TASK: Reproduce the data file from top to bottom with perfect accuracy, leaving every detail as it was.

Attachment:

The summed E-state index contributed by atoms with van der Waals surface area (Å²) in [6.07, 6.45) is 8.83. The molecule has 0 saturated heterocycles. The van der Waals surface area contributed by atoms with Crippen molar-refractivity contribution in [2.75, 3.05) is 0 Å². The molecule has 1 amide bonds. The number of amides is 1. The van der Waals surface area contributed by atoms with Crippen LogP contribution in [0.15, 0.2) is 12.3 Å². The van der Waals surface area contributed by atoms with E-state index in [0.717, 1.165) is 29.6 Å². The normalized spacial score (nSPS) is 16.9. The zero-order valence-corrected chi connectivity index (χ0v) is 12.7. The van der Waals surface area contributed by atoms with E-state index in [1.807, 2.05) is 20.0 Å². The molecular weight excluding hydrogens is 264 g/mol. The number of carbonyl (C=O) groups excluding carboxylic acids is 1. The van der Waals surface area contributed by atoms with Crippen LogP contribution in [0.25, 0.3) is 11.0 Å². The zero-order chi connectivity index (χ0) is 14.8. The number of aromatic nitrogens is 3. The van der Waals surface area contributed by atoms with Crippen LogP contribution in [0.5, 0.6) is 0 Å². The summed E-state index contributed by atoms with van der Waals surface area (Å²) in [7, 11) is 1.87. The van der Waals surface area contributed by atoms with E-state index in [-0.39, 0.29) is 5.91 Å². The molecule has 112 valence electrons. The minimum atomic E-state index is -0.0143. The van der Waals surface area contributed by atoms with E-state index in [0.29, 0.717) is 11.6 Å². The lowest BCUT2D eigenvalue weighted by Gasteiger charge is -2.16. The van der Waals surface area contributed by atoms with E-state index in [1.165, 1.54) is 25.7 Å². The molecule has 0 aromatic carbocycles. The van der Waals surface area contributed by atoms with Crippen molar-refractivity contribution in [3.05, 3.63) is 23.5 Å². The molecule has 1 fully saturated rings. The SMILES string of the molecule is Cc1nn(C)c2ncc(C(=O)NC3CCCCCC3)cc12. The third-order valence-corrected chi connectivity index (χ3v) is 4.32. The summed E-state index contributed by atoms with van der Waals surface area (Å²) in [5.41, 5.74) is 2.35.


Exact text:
The summed E-state index contributed by atoms with van der Waals surface area (Å²) in [6.07, 6.45) is 8.83. The molecule has 0 saturated heterocycles. The van der Waals surface area contributed by atoms with Crippen molar-refractivity contribution in [2.75, 3.05) is 0 Å². The molecule has 1 amide bonds. The number of amides is 1. The van der Waals surface area contributed by atoms with Crippen LogP contribution in [0.15, 0.2) is 12.3 Å². The van der Waals surface area contributed by atoms with E-state index in [0.717, 1.165) is 29.6 Å². The normalized spacial score (nSPS) is 16.9. The zero-order valence-corrected chi connectivity index (χ0v) is 12.7. The van der Waals surface area contributed by atoms with E-state index in [1.807, 2.05) is 20.0 Å². The molecular weight excluding hydrogens is 264 g/mol. The number of carbonyl (C=O) groups excluding carboxylic acids is 1. The van der Waals surface area contributed by atoms with Crippen LogP contribution in [0.25, 0.3) is 11.0 Å². The zero-order chi connectivity index (χ0) is 14.8. The number of aromatic nitrogens is 3. The van der Waals surface area contributed by atoms with Crippen LogP contribution in [0.5, 0.6) is 0 Å². The summed E-state index contributed by atoms with van der Waals surface area (Å²) in [7, 11) is 1.87. The van der Waals surface area contributed by atoms with E-state index in [-0.39, 0.29) is 5.91 Å². The molecule has 112 valence electrons. The minimum atomic E-state index is -0.0143. The van der Waals surface area contributed by atoms with E-state index in [0.29, 0.717) is 11.6 Å². The lowest BCUT2D eigenvalue weighted by Gasteiger charge is -2.16. The van der Waals surface area contributed by atoms with E-state index in [1.165, 1.54) is 25.7 Å². The molecule has 0 aromatic carbocycles. The van der Waals surface area contributed by atoms with Crippen molar-refractivity contribution in [3.05, 3.63) is 23.5 Å². The molecule has 1 fully saturated rings. The SMILES string of the molecule is Cc1nn(C)c2ncc(C(=O)NC3CCCCCC3)cc12. The third-order valence-corrected chi connectivity index (χ3v) is 4.32. The summed E-state index contributed by atoms with van der Waals surface area (Å²) in [5.41, 5.74) is 2.35.